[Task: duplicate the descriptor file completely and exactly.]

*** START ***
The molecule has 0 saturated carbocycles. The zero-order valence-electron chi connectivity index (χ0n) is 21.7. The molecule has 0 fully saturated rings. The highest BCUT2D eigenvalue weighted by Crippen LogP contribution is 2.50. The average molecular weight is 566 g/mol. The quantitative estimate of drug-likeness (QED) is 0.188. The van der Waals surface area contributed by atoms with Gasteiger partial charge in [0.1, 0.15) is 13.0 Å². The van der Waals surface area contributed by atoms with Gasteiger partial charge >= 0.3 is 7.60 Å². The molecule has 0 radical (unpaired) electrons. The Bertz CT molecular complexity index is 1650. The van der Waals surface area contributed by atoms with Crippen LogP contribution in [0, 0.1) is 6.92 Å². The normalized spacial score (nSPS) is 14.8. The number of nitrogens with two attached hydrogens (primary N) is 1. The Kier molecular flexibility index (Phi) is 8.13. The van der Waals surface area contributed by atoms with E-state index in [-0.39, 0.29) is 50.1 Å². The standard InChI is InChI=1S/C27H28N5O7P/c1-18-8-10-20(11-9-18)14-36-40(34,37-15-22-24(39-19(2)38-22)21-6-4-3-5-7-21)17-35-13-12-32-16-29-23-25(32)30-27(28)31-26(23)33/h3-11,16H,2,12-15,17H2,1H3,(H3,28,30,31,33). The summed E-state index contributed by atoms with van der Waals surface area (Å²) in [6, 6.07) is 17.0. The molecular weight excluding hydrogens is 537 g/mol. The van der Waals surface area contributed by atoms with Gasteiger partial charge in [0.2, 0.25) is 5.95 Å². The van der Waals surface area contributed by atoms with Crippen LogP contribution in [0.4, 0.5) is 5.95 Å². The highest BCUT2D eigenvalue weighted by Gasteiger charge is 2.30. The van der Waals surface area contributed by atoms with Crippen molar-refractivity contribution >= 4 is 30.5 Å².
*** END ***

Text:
The molecule has 0 saturated carbocycles. The zero-order valence-electron chi connectivity index (χ0n) is 21.7. The molecule has 0 fully saturated rings. The highest BCUT2D eigenvalue weighted by Crippen LogP contribution is 2.50. The average molecular weight is 566 g/mol. The quantitative estimate of drug-likeness (QED) is 0.188. The van der Waals surface area contributed by atoms with Gasteiger partial charge in [0.1, 0.15) is 13.0 Å². The van der Waals surface area contributed by atoms with Gasteiger partial charge >= 0.3 is 7.60 Å². The molecule has 0 radical (unpaired) electrons. The Bertz CT molecular complexity index is 1650. The van der Waals surface area contributed by atoms with Crippen LogP contribution in [0, 0.1) is 6.92 Å². The normalized spacial score (nSPS) is 14.8. The number of nitrogens with two attached hydrogens (primary N) is 1. The Kier molecular flexibility index (Phi) is 8.13. The van der Waals surface area contributed by atoms with E-state index in [-0.39, 0.29) is 50.1 Å². The standard InChI is InChI=1S/C27H28N5O7P/c1-18-8-10-20(11-9-18)14-36-40(34,37-15-22-24(39-19(2)38-22)21-6-4-3-5-7-21)17-35-13-12-32-16-29-23-25(32)30-27(28)31-26(23)33/h3-11,16H,2,12-15,17H2,1H3,(H3,28,30,31,33). The summed E-state index contributed by atoms with van der Waals surface area (Å²) in [6, 6.07) is 17.0. The molecular weight excluding hydrogens is 537 g/mol. The van der Waals surface area contributed by atoms with Gasteiger partial charge in [0.2, 0.25) is 5.95 Å². The van der Waals surface area contributed by atoms with Crippen LogP contribution in [0.4, 0.5) is 5.95 Å². The highest BCUT2D eigenvalue weighted by Gasteiger charge is 2.30. The van der Waals surface area contributed by atoms with Crippen molar-refractivity contribution >= 4 is 30.5 Å².